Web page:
“There is a slight turn to the left as you approach Curley Creek after Locker Road that all three drivers involved in the accidents missed,” he said. “At this point in the road there is very little shoulder and a BIG hole that either stops the car very quickly, or launches it back onto the road. 

“Are there any plans to make this turn safer both for careless drivers and oncoming traffic?” he asked. “Add a guardrail? Fill the hole? Widen the shoulder? Add rumble strips?”

The out basket: It looked to me that just filling the hole would correct whatever hazard exists. But the county plans more.

Jeff Shea, county transportation engineer, says, “A guard rail in itself can be an obstacle near the roadway and is usually a last resort used to protect motorists from other roadside obstacles.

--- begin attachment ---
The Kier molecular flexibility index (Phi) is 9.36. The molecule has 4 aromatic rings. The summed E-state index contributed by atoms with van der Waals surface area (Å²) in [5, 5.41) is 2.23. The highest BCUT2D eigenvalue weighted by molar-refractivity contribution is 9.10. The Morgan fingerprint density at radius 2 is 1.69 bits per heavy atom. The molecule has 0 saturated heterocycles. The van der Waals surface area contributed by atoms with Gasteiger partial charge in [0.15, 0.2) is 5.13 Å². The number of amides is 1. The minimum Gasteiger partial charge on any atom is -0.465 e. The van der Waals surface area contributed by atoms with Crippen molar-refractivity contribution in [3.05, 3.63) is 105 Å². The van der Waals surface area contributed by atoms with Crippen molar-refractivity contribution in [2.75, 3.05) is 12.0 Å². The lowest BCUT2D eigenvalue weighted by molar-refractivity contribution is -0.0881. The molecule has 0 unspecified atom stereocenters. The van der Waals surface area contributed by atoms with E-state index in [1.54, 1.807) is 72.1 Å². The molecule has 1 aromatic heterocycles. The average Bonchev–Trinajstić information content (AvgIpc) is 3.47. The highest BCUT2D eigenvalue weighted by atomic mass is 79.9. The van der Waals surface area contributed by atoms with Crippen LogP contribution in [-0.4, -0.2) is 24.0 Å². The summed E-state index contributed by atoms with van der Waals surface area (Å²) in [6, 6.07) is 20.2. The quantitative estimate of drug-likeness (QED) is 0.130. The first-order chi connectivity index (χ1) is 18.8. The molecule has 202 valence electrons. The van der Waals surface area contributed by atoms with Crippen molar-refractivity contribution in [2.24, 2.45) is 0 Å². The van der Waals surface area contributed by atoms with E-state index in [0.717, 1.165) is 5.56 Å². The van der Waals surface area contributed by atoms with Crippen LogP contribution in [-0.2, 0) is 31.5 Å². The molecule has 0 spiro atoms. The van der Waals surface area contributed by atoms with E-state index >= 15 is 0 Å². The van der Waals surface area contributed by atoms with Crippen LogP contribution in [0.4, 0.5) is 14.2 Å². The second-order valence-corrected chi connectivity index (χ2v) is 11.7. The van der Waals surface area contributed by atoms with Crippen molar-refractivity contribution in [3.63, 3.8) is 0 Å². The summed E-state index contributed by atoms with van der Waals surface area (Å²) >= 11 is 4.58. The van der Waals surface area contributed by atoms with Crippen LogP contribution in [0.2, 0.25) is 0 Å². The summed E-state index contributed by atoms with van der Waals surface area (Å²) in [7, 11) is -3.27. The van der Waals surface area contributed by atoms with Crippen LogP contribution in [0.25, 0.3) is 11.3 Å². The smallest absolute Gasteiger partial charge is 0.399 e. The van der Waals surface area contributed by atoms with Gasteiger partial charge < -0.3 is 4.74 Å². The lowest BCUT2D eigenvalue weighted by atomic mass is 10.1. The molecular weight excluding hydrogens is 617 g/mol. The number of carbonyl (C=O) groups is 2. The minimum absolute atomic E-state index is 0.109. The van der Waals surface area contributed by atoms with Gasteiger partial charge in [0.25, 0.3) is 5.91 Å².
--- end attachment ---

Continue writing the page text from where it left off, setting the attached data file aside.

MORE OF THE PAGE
“In this case the hole is located where a drainage pipe crosses under the road. Our surface and storm water utility is putting catch basins and pipe in the holes then will fill the holes to create a more shallow ditch line. That should address the concerns there.”

That’s not the only work planned there, incidentally. The county has plans for a $2.1 million replacement of the bridge over Curley Creek just a few feet east of there next year, though the work isn’t likely to reach to the spot Ron mentions.

Reader thinks guard rail was put in wrong spot


The in basket: Kathy Broere of Anderson Hill Road in the Lone Rock area is puzzled by the recent installation by Kitsap County of a guardrail across the street from her house, which is in a curve.

“Three times we have had cars in our yard since 2001,” she said, “and our neighbor has had two in the last year.” When the road gets icy, cars loose traction and slide into her wrought iron fence.